Also, with regards to point #4, I believe the report you (Andy) are talking about has already been released because I have already read it. I'll try to find it and post a link to it shortly. I was overall not very impressed by it as it doesn't even seem to acknowledge the strategic value of such a program to Iran and instead focuses solely on the economics aspects, vastly based on estimations and speculations. The one very relevant points are the ones that you touched on, namely that the Iranian uranium reserves seem hardly enough to power the country for more than a few years (although these are the "known" uranium reserves only), and the fact that only one reactor is currently in the works.

Also, to comment on point #7: Iran has acknowledged that they had not granted every IAEA request of visit to sites, especially some military sites. They considered them unreasonable demands and made the point that other countries such as the US or France would not allow the IAEA to inspect every single one of their military compounds either. And they seemed to believe that the US was using this as a pretext to gather military intelligence from them. This seems like a rational point to make from a sovereign nation, although one could also argue that they have some interest in restoring confidence from the western nations and should show more flexibility.

Thu Mar 01, 03:19:00 AM 2007  
Blogger Hugo said...

actually, Andy was right. I originally got a copy of the file when Amir posted about it on his blog. The URL was:
However, the file has now been taken down by request of the author.

Thu Mar 01, 03:50:00 AM 2007  
Anonymous Amir said...

Dear Andy,

You are right. It is not surprising at all. There is a lack of confidence which has to go away. However, this doesn't seem to be relavant to the subject.

Your argument was that since Iran hid its nuclear program, it is probably a nuclear weapons program. I argued that this is not necessarily the case; it was probably because the Iranians didn't want the US to hinder their progress. I also provided some examples of US opposition to Iranian projects....

Now, discussing the reasons for tension, or who is dissident and who is terrorist, or who supports terrorists, is a little bit out of line.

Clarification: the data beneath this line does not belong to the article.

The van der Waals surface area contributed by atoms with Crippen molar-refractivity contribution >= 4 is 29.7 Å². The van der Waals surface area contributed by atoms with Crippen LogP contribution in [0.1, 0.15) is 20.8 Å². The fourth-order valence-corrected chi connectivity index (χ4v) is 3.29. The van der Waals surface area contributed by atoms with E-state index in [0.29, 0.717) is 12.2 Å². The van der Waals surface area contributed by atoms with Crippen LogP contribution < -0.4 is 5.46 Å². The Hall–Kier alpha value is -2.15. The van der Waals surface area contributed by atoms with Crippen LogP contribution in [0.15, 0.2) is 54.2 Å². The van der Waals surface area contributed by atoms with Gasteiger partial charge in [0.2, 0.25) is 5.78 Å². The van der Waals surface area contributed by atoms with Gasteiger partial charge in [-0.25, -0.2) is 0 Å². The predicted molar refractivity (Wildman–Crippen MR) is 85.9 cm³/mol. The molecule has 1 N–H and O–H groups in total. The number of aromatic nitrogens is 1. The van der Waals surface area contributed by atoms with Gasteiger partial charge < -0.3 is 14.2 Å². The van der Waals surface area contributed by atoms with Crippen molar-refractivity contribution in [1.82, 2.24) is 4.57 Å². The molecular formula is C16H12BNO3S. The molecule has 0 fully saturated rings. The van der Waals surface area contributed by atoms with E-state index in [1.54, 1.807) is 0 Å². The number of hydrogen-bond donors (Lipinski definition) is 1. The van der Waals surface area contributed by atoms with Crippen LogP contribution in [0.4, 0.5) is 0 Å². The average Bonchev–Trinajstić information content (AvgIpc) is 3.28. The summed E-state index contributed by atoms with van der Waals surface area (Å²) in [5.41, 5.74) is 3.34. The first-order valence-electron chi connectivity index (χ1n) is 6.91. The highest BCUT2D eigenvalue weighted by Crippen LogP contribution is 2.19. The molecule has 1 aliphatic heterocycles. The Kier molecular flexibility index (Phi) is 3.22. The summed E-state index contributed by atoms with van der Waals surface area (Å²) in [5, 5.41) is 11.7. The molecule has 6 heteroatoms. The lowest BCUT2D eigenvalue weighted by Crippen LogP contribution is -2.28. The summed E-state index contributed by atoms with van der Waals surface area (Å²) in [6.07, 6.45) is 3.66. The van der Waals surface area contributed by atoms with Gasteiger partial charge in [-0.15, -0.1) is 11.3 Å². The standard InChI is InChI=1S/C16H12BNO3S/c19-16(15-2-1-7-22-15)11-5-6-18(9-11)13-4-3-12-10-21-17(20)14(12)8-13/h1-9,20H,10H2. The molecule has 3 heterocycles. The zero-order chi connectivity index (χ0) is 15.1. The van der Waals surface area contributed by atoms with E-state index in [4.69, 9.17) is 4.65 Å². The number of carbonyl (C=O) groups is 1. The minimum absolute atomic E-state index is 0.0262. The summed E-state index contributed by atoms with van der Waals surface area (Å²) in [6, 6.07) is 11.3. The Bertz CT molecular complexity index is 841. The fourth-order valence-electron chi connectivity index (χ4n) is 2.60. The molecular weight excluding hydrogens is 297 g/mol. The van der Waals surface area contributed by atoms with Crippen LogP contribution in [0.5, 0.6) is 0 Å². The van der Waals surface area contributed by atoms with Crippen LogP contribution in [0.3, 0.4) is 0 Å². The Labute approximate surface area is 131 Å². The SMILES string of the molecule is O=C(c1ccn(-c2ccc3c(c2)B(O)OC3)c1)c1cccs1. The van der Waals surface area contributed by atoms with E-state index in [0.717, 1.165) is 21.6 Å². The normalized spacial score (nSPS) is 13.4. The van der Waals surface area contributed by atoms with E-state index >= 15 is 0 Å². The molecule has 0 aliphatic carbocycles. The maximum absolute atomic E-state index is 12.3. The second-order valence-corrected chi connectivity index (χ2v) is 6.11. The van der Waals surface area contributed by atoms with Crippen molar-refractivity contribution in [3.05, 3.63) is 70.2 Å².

I'd be glad to discuss it after we are done discussing your 8 points.

Also, you pointed out that Iran violated its safeguard agreements. You are absolutely right. But, the violation was NOT about DOING SOMETHING WRONG. It was about NOT REPORTING them. This "NON REPORTING" violation has also been grossly exaggerated by the US government. The Natanz uranium processing facility, for example, should not have been declared until 6 month before introducing uranium. (I might be wrong on details; I'll find a link later).

And besides, these reporting failures have been corrected. Haven't they?

** About "pretty short period of time before deciding to go clandestine"

Tehran's research reactor (built before revolution) had to be shut down for several years. (This is where most of radio-isotopes are produced in Iran). The last time I was there, they were paying about four times the regular price for fuel. (bast. russians!). As you mentioned, it was after the war that Iran had a little bit of extra money to build its destroyed infrastructure. Unlike you, I don't think 8 years is a short time.

** About renegotiating or withdrawing from the NPT:

The NPT itself, if respected by all countries, is not incompatible with Iran's strategic policies. On the contrary, it seems that the NPT is at odds with the US's policy: Under NPT, the United States has an obligation "to facilitate ... the fullest possible exchange of equipment, materials and scientific and technological information for the peacefuluses of nuclear energy." (exact quote from NPT). The United States violated this obligation for some political reasons. This violation has yet to be corrected.